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    Acupuncture as Self Care

    Date Published: 22 May, 2019

    Have you ever wondered what is really involved in your acupuncture treatment? Here at Haynes Acupuncture Gold Coast, our qualified acupuncturists practice a style of traditional medicine based on more than 2,500 years of Chinese medical practice. Within acupuncture care, self-care advice is not seen as an ‘add-on’ but rather as an integral and interactive component of a theory-based complex intervention.

    Traditional Chinese Medicine is based on the conceptual framework of yin-yang theory, or the “balance” of opposites.  Within this medicine system, there is acupuncture, nutrition, herbal therapy, meditation, physical exercise and massage. Traditional Medicine Practitioners incorporate ancient theories and modern science to treat a wide range of conditions including pain management, mental health, stress, infertility, insomnia, digestive complaints and many more.

    According to practitioners, longer-term benefits require the active participation of patients in their self care. Simplified concepts derived from acupuncture theory, such as ‘stagnation’ and ‘energy’, are employed as an integral part of the process of care, in order to engage patients in lifestyle changes, help them to understand their condition, and to see ways in which they can help themselves.

    Principles of self-care we recommend;

    1. Meditation/Mindfulness
    • Journaling, meditating, talking with someone and doing some kind of self-inquiry work.
    • Breathing by inhaling down to your toes and exhaling out into all corners of your body body. It’s grounding and cleansing. It lowers blood pressure and feeds your cells with oxygen.
    • Laying flat on your back for as little as 5 minutes and not sleeping, has a way of feeling restorative.
    1. Movement
    • The body is always talking and often, it’s asking for some type of movement, whether walking, stretching, or exercising. Sometimes the answer to a frozen joint or aching pain is to get it moving.
    • Stepping outside where there are trees or birds or a river opens the senses up to new sights, sounds and smells. Fresh air and sunlight aren’t just for plants!
    1. Diet
    • When you’re feeling fragile or on the verge of getting sick, hold off on sugar, alcohol, overly spicy foods, fried or processed foods and dairy. Stick to slow cooked dishes like soups or bland foods like steamed veggies. The digestive system is responsible for 70% of our immune system.
    • Don’t overdo it on water since massive amounts of water can exhaust the kidneys. Pay attention to your eyes, mouth, nose and skin for any dryness sensations and keep an eye on your urine; when it gets slightly cloudy, colourful, or inconsistent, reach for a couple of glasses of water.

    4. Massage

    • Massage, foam rolling, hugs, or pet-petting can release endorphins that boost mood and reduce pain.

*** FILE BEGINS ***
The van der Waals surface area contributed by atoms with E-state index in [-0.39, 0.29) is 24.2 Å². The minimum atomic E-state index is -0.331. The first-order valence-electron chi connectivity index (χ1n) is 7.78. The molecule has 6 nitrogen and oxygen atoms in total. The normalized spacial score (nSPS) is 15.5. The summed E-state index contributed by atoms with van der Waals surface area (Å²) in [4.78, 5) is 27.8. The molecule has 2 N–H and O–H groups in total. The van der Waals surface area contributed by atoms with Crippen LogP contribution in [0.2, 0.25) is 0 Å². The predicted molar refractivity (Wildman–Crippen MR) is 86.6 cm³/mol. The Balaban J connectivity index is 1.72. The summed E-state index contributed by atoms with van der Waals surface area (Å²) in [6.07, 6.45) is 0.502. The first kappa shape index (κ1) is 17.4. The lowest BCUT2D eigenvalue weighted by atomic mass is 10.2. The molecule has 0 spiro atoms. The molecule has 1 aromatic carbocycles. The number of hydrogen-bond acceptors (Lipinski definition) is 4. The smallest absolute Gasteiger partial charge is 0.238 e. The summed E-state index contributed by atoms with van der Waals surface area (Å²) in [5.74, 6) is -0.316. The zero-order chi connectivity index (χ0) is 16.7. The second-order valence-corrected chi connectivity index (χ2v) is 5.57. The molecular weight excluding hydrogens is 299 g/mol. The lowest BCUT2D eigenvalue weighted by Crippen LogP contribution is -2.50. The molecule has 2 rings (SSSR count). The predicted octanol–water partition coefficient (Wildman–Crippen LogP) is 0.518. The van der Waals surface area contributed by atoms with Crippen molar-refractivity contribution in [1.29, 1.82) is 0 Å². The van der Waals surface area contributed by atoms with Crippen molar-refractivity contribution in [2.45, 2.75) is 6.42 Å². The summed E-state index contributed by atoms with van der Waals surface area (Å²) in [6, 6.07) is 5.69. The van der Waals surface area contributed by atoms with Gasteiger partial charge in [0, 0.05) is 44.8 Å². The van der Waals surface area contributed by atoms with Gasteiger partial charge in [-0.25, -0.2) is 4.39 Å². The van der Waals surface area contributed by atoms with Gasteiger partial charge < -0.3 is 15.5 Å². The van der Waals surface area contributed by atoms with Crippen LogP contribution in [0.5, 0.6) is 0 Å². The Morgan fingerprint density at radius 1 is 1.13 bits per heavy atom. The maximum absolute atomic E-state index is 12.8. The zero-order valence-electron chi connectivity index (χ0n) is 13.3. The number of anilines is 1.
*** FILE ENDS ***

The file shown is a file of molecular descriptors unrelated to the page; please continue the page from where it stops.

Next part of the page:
• Dry skin brushing or wet skin exfoliation do more than just shed old skin; they activate the lymph to help flush the body of toxins. Our skin is our largest organ and is considered our third lung, so it absorbs and expels much more than we notice all day long.
    • Muscles naturally get knotted up. Applying gentle pressure to knots by leaning against a tennis ball for several minutes, can help release knots.
    1. Feng Shui
    •  Feng Shui relates to the picture of your personal space. How do you feel in your home, your car, your office? Making time to orient yourself with the objects that fill your life and establish a space that feels comfortable and clean, can have an immense effect on your state of mind and wellbeing.
    1. Herbs
    • Some super greens mixed into a smoothie, a herbal tea to soothe and support internal organs, or reaching for fresh herbs like ginger and garlic can help boost the body’s natural healing abilities.
    • 1/2 cup of Epsom salt (aluminium free) in a warm bath for 20 minutes helps relax tightness and draw out toxins from the body.
    • Essential oils are a great tool, we like peppermint to clear sinuses or reduce headaches, lavender to heal burns and insect bites, and citrus to lift the mood and for going to social events.
    1. Acupuncture
    • Acupuncture has been part of traditional Chinese medicine for thousands of years. It involves inserting fine needles into specific points on the skin or applying various other techniques, such as moxa and cupping, to the acupuncture points to restore balance and encourage the body to heal itself.

    Our bodies are designed to heal. The above suggestions are a blueprint for guiding the body into harmonious resonance with the richness of life. Take care of yourself first and embody an overflowing reservoir of healing potential. If you allow your well to run dry, everyone suffers. Self-care is not a form of selfishness, when the well is full, everyone benefits!

    If you would like more information or to book in for an appointment with one of our practitioners, please call us on (07) 5531 6461 or you can book online via our website.

    © Haynes Acupuncture ™ Gold Coast 2019

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